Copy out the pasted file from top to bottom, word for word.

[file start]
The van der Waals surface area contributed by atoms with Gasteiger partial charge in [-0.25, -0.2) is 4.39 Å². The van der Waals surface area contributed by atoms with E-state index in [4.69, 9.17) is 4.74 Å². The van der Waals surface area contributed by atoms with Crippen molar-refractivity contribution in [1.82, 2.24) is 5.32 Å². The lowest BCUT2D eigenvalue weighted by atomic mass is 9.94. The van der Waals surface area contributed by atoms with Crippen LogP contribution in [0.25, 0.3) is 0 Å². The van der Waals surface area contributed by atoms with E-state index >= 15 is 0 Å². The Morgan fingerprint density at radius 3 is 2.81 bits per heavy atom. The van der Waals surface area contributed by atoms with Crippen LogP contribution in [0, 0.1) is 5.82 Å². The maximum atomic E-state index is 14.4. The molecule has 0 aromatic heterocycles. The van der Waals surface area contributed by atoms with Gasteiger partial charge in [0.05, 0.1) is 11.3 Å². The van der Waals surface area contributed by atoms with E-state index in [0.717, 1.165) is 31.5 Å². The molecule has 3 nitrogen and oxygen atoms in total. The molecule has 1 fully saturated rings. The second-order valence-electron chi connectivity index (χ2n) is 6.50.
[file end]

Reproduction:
The van der Waals surface area contributed by atoms with Gasteiger partial charge in [-0.25, -0.2) is 4.39 Å². The van der Waals surface area contributed by atoms with E-state index in [4.69, 9.17) is 4.74 Å². The van der Waals surface area contributed by atoms with Crippen molar-refractivity contribution in [1.82, 2.24) is 5.32 Å². The lowest BCUT2D eigenvalue weighted by atomic mass is 9.94. The van der Waals surface area contributed by atoms with Crippen LogP contribution in [0.25, 0.3) is 0 Å². The van der Waals surface area contributed by atoms with E-state index >= 15 is 0 Å². The Morgan fingerprint density at radius 3 is 2.81 bits per heavy atom. The van der Waals surface area contributed by atoms with Crippen LogP contribution in [0, 0.1) is 5.82 Å². The maximum atomic E-state index is 14.4. The molecule has 0 aromatic heterocycles. The van der Waals surface area contributed by atoms with Gasteiger partial charge in [0.05, 0.1) is 11.3 Å². The van der Waals surface area contributed by atoms with E-state index in [0.717, 1.165) is 31.5 Å². The molecule has 3 nitrogen and oxygen atoms in total. The molecule has 1 fully saturated rings. The second-order valence-electron chi connectivity index (χ2n) is 6.50.